The state-of-the-art in securing mobile software systems are substantially intended to detect and mitigate vulnerabilities in a single app, but fail to identify vulnerabilities that arise due to the interaction of multiple apps, such as collusion attacks and privilege escalation chaining, shown to be quite common in the apps on the market. This paper demonstrates COVERT, a novel approach and accompanying tool-suite that relies on a hybrid static analysis and lightweight formal analysis technique to enable compositional security assessment of complex software. Through static analysis of Android application packages, it extracts relevant security specifications in an analyzable formal specification language, and checks them as a whole for inter-app vulnerabilities. To our knowledge, COVERT is the first formally-precise analysis tool for automated compositional analysis of Android apps. Our study of hundreds of Android apps revealed dozens of inter-app vulnerabilities, many of which were previously unknown. A video highlighting the main features of the tool can be found at: http://youtu.be/bMKk7OW7dGg.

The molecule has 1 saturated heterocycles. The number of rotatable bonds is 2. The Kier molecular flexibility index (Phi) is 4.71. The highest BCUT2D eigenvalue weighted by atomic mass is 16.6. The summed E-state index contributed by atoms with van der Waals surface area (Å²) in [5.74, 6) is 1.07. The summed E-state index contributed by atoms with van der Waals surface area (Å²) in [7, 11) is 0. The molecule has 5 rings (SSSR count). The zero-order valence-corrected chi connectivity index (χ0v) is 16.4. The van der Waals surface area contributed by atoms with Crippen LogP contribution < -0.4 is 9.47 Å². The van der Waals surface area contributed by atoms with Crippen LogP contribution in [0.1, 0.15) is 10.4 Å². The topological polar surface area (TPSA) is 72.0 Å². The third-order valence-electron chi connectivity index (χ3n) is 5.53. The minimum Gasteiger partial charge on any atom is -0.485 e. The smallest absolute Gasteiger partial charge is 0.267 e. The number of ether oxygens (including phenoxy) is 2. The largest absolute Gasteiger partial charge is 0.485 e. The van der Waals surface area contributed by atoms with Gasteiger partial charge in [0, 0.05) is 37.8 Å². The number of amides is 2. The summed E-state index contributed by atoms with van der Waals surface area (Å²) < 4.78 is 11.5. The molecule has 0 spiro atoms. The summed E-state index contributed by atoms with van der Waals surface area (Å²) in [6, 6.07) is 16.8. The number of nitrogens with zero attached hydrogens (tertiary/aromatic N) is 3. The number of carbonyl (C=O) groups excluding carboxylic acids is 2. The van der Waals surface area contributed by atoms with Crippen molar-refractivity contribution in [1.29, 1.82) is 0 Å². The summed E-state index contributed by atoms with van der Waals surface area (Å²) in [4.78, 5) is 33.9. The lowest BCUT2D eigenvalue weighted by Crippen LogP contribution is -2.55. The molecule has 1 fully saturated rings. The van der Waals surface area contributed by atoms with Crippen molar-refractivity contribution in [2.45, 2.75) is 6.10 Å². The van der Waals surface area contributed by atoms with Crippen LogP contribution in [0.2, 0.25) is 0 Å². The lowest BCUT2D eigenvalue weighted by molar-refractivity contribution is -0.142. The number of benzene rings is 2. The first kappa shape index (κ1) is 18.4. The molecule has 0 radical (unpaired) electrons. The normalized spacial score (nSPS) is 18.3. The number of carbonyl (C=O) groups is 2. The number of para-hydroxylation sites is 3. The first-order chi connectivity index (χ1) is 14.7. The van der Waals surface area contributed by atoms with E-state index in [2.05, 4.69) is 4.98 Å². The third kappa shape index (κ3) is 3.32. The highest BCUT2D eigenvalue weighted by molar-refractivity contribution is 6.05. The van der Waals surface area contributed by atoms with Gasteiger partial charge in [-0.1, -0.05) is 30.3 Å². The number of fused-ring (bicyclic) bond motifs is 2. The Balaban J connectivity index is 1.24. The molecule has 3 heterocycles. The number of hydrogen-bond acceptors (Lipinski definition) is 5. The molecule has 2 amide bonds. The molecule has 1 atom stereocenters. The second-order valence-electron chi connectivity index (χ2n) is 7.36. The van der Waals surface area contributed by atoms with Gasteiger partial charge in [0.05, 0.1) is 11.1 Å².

Alireza Sadeghi, Naeem Esfahani, Sam Malek.  2014.  Mining the Categorized Software Repositories to Improve the Analysis of Security Vulnerabilities. Proceedings of the 17th International Conference on Fundamental Approaches to Software Engineering . 8411